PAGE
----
ROLF EKEUS, Former Chairman, UNSCOM: Yes. Well, one could say- information gathering, I would prefer to call it.

NARRATOR: One of the first people Ekeus had hired was Scott Ritter, a former U.S. Marine intelligence officer. During the Gulf war, Ritter served on the staff of General Norman Schwarzkopf, where he disputed his commander's claims about the number of Iraqi SCUD missiles the allies had destroyed.

Gen. NORMAN SCHWARZKOPF: [Gulf war briefing] I would like to report to you that using similar tactics last night in western Iraq, we also attacked and destroyed three SCUD-

SCOTT RITTER: My job was to report to the chain of command how effective they were in killing SCUDs. And my assessment, based upon my analysis, said we weren't very effective at all, and that's the report I delivered.

BARTON GELLMAN, "The Washington Post": Scott Ritter was the guy, in effect, who sent the message up the chain to General Schwarzkopf that missiles he said he destroyed at yesterday's news conference were not missiles at all. And he stood by that, even when his superiors made clear that that was not the right answer.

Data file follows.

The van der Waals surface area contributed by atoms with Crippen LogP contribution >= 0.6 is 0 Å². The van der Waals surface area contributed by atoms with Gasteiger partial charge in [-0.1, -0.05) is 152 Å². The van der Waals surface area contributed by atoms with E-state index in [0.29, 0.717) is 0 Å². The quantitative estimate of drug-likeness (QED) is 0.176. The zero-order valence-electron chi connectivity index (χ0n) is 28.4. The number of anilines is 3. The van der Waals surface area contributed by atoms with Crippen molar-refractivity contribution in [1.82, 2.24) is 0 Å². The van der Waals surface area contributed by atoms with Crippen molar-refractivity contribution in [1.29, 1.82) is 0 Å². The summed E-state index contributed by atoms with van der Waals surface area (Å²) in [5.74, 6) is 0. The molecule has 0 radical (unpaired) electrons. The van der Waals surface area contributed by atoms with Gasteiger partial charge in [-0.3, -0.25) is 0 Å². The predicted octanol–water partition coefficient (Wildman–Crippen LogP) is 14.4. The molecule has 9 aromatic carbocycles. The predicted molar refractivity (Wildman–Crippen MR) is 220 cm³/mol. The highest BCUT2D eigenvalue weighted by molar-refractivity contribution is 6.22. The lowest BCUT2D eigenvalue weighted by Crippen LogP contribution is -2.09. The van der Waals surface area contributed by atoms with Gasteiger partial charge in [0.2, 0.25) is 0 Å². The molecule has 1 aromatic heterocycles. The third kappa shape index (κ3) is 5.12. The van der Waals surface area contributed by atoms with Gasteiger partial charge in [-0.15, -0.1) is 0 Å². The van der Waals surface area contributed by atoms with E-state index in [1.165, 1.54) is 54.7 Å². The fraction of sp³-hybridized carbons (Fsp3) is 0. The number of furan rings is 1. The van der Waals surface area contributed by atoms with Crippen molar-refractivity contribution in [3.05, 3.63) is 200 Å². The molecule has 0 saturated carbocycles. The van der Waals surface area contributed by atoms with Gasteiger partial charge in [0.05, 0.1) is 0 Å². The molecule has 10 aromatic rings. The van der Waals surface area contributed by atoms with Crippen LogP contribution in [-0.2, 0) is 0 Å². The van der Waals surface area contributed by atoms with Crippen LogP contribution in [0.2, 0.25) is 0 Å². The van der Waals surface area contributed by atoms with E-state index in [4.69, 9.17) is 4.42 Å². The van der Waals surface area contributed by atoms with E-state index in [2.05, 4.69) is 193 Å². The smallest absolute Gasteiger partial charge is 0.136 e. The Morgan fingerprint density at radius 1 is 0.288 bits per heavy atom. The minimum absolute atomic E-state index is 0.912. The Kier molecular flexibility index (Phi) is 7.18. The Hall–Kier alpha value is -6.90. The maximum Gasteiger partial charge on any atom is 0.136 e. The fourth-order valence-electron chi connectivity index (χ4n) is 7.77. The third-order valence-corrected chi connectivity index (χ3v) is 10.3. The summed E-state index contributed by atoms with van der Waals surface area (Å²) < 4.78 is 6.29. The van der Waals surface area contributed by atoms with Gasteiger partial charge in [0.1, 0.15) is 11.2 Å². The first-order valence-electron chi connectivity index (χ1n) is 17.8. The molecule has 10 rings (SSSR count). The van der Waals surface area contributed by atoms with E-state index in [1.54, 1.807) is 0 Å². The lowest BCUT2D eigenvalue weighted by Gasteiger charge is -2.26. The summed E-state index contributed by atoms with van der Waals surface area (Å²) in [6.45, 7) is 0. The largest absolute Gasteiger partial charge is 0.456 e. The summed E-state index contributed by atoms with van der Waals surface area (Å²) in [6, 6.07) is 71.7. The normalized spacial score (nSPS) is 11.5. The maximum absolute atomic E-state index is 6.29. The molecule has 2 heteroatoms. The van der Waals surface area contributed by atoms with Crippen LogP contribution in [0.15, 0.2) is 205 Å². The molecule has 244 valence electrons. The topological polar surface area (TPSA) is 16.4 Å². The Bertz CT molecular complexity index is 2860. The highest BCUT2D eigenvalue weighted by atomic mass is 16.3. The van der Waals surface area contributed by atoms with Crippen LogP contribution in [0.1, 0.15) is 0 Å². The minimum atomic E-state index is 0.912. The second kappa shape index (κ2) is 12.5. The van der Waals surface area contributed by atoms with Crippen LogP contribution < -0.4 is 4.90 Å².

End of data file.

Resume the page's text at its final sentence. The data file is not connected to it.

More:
NARRATOR: Ritter had also been an arms control inspector in the former Soviet Union, where he met and later married a Russian government translator, a marriage that set off alarms in the U.S. intelligence community.

BARTON GELLMAN: If you marry a foreign national, especially a foreign national who once had some vague relationship with a foreign intelligence service, it raises questions. It is a reason why the Marines declined to renew his security clearance.

SCOTT RITTER: I knew that by marrying my wife I would probably have terminated any chance of ever continuing an intelligence relationship with the United States. Even though I was a darn good intelligence officer, that part of my life was over.

NARRATOR: But UNSCOM didn't seem to mind his checkered past. Rolf Ekeus thought Ritter was a brilliant inspector, both aggressive and creative.